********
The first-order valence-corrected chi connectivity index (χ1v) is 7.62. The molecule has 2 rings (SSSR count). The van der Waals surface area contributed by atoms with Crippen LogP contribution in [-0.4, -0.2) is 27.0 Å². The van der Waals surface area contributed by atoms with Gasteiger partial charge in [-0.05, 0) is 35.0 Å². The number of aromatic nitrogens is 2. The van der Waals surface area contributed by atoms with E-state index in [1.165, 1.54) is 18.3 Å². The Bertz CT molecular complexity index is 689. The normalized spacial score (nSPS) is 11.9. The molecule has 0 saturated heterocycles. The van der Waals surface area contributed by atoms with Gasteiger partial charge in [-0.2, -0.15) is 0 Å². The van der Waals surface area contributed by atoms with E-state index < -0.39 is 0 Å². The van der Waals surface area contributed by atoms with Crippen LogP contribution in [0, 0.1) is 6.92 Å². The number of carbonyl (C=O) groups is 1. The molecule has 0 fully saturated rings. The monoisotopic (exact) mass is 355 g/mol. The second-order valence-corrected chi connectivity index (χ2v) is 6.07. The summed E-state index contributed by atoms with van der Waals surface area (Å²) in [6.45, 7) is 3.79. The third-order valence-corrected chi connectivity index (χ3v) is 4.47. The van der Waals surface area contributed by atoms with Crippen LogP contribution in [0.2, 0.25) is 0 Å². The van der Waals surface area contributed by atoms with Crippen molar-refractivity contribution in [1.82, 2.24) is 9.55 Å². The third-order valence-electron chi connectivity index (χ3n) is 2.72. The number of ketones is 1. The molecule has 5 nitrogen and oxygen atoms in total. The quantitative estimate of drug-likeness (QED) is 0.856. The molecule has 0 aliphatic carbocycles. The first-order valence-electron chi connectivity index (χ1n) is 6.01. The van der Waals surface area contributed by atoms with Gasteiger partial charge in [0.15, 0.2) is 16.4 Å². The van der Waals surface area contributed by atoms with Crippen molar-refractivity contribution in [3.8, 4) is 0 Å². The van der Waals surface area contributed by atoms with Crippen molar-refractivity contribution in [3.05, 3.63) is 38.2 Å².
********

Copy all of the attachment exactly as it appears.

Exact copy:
The first-order valence-corrected chi connectivity index (χ1v) is 7.62. The molecule has 2 rings (SSSR count). The van der Waals surface area contributed by atoms with Crippen LogP contribution in [-0.4, -0.2) is 27.0 Å². The van der Waals surface area contributed by atoms with Gasteiger partial charge in [-0.05, 0) is 35.0 Å². The number of aromatic nitrogens is 2. The van der Waals surface area contributed by atoms with E-state index in [1.165, 1.54) is 18.3 Å². The Bertz CT molecular complexity index is 689. The normalized spacial score (nSPS) is 11.9. The molecule has 0 saturated heterocycles. The van der Waals surface area contributed by atoms with Gasteiger partial charge in [-0.2, -0.15) is 0 Å². The van der Waals surface area contributed by atoms with E-state index < -0.39 is 0 Å². The van der Waals surface area contributed by atoms with Crippen LogP contribution in [0, 0.1) is 6.92 Å². The number of carbonyl (C=O) groups is 1. The molecule has 0 fully saturated rings. The monoisotopic (exact) mass is 355 g/mol. The second-order valence-corrected chi connectivity index (χ2v) is 6.07. The summed E-state index contributed by atoms with van der Waals surface area (Å²) in [6.45, 7) is 3.79. The third-order valence-corrected chi connectivity index (χ3v) is 4.47. The van der Waals surface area contributed by atoms with Crippen LogP contribution in [0.2, 0.25) is 0 Å². The van der Waals surface area contributed by atoms with Crippen molar-refractivity contribution in [1.82, 2.24) is 9.55 Å². The third-order valence-electron chi connectivity index (χ3n) is 2.72. The number of ketones is 1. The molecule has 5 nitrogen and oxygen atoms in total. The quantitative estimate of drug-likeness (QED) is 0.856. The molecule has 0 aliphatic carbocycles. The first-order valence-electron chi connectivity index (χ1n) is 6.01. The van der Waals surface area contributed by atoms with Gasteiger partial charge in [0.15, 0.2) is 16.4 Å². The van der Waals surface area contributed by atoms with Crippen molar-refractivity contribution in [3.8, 4) is 0 Å². The van der Waals surface area contributed by atoms with Crippen molar-refractivity contribution in [3.05, 3.63) is 38.2 Å².